Tax Insights 201 views Nov 06, 2017
Solar Success – Boosting the UK’s Renewable Energy Sector

Our investors have just received back the investment that they made in a solar renewable energy business. If you’ll pardon the pun, it’s been a shining example of how successful the Enterprise Investment Scheme can be.

 

When we made the investment, it was in response to our investors’ wish to participate in building the UK’s alternative energy infrastructure. We set out to find a credible renewable energy business. It was essential that the one we chose had an excellent track record in planning, building and operating to time and to budget. We were happy to take the investment risk that we would find a buyer to exit our investors after three years – matching the EIS qualifying investment period.

 

It has been a fascinating, and very fulfilling journey to watch the way that tight management controls ensured that the project was built on time, on budget, and then began operating. Its energy generation has been consistent and within the boundaries promised by management and probability statistics about the UK’s weather.

 

Our investors have been delighted. Although all interested in the subject of renewable energy, what really attracted them to the idea of making an investment were the benefits offered by participating in the EIS tax relief scheme. This allowed them to do two things, to reduce their income tax bill, and to defer any CGT that they owed – or might owe. An added bonus was that the investment attracted IHT relief.

 

Not surprisingly our investors, on receiving their cash back, have immediately asked to do the same thing again. Sadly, that is now not possible, for the government has removed EIS from renewable energy schemes. To be fair some investment funds have, in our opinion, provided a very poor return for their investors and at the same time tweaked the nose of HMRC over the way they have operated. However, we feel that a better compromise could have been reached to keep people engaged in supporting the UK’s renewable infrastructure build.

 

Sadly, it’s really the UK that loses out. Our investors cannot recycle their investment into renewable infrastructure again. The government’s stated intention, that our investor’s money would somehow find its way instead into higher risk venture is all very well, but it is a pipedream and misunderstands how investors think and operate. An investment in renewable energy infrastructure is an allocation to a steady yield and marginal to no capital growth. It forms a significant and valuable part of an investor’s portfolio and is very different from an allocation to higher risk venture.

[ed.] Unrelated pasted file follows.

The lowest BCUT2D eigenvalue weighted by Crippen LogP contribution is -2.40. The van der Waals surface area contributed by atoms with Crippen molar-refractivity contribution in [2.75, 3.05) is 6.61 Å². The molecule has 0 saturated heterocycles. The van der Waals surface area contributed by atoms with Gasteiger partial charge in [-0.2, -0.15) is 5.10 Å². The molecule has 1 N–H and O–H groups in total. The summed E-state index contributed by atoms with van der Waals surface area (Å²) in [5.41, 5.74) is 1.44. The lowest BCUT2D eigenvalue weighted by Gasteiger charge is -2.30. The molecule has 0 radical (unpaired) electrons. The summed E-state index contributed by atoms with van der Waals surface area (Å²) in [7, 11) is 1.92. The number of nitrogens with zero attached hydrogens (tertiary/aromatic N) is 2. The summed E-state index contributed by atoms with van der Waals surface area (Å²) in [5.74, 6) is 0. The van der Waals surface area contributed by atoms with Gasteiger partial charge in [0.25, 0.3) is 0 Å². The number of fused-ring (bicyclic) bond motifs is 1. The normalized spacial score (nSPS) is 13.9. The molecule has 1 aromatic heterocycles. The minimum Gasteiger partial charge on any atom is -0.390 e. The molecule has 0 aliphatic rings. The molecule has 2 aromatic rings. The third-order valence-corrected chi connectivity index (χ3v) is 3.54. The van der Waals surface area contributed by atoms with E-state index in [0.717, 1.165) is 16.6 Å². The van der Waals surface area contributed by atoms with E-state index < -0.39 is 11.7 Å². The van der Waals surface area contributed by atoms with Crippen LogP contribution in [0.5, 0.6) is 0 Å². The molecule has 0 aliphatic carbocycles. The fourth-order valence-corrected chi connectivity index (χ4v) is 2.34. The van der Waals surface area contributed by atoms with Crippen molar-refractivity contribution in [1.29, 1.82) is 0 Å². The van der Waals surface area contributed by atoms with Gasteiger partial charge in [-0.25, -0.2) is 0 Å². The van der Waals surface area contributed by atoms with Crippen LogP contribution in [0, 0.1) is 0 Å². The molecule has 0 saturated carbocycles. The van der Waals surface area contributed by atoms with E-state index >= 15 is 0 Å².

A look at the government’s own figures on EIS, reported by HMRC in “Statistics on Companies raising funds” (just published) reveals that renewable energy accounted for a quarter of all EIS funds invested in 2014, but this has fallen precipitously since and now accounts for less than 8%. The question is, was the complete exclusion of renewable energy schemes from the EIS a sensible move? Probably not. A better compromise would not have been hard to find, and one that would have kept cash flowing into UK infrastructure projects.

 

We know, dealing with investors every day, that money that went into renewable energy is not being recycled into higher risk venture. Broader evidence of this is not hard to find, with the HMRC reporting a fall in total funds flowing into EIS in 2015/16.

 

The shame in the whole exercise is that we want to support the UK’s renewable energy sector; our investors want to support it – again, and yet it’s not something that we can do. It is particularly frustrating as it’s hard to see how anyone has lost out. All the more disappointing then, that in a time of growing political and economic uncertainty, we cannot persuade the government to reconsider the evidence and find a compromise that utilises the strengths of EIS to support the UK’s renewable energy industry.

 

Dr Julian Hickman
Partner
Juno Capital LLP

@rotaryaviator

 

@junocapital
www.junocapital.co.uk